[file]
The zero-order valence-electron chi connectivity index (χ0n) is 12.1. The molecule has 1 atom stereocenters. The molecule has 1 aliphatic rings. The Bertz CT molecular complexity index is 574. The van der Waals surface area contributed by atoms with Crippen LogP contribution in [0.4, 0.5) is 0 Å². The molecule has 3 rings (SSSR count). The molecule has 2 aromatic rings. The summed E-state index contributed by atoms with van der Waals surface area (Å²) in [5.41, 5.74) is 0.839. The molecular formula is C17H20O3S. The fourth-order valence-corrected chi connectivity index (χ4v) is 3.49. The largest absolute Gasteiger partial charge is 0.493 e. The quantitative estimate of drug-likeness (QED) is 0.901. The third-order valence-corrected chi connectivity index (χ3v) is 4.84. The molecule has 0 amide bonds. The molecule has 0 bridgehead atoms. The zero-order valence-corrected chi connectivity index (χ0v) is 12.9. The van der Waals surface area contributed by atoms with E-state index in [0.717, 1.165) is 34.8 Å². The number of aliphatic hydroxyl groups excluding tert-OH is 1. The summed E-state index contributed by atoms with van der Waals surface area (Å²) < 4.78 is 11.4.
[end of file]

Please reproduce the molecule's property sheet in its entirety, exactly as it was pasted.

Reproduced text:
The zero-order valence-electron chi connectivity index (χ0n) is 12.1. The molecule has 1 atom stereocenters. The molecule has 1 aliphatic rings. The Bertz CT molecular complexity index is 574. The van der Waals surface area contributed by atoms with Crippen LogP contribution in [0.4, 0.5) is 0 Å². The molecule has 3 rings (SSSR count). The molecule has 2 aromatic rings. The summed E-state index contributed by atoms with van der Waals surface area (Å²) in [5.41, 5.74) is 0.839. The molecular formula is C17H20O3S. The fourth-order valence-corrected chi connectivity index (χ4v) is 3.49. The largest absolute Gasteiger partial charge is 0.493 e. The quantitative estimate of drug-likeness (QED) is 0.901. The third-order valence-corrected chi connectivity index (χ3v) is 4.84. The molecule has 0 amide bonds. The molecule has 0 bridgehead atoms. The zero-order valence-corrected chi connectivity index (χ0v) is 12.9. The van der Waals surface area contributed by atoms with E-state index in [0.717, 1.165) is 34.8 Å². The number of aliphatic hydroxyl groups excluding tert-OH is 1. The summed E-state index contributed by atoms with van der Waals surface area (Å²) < 4.78 is 11.4.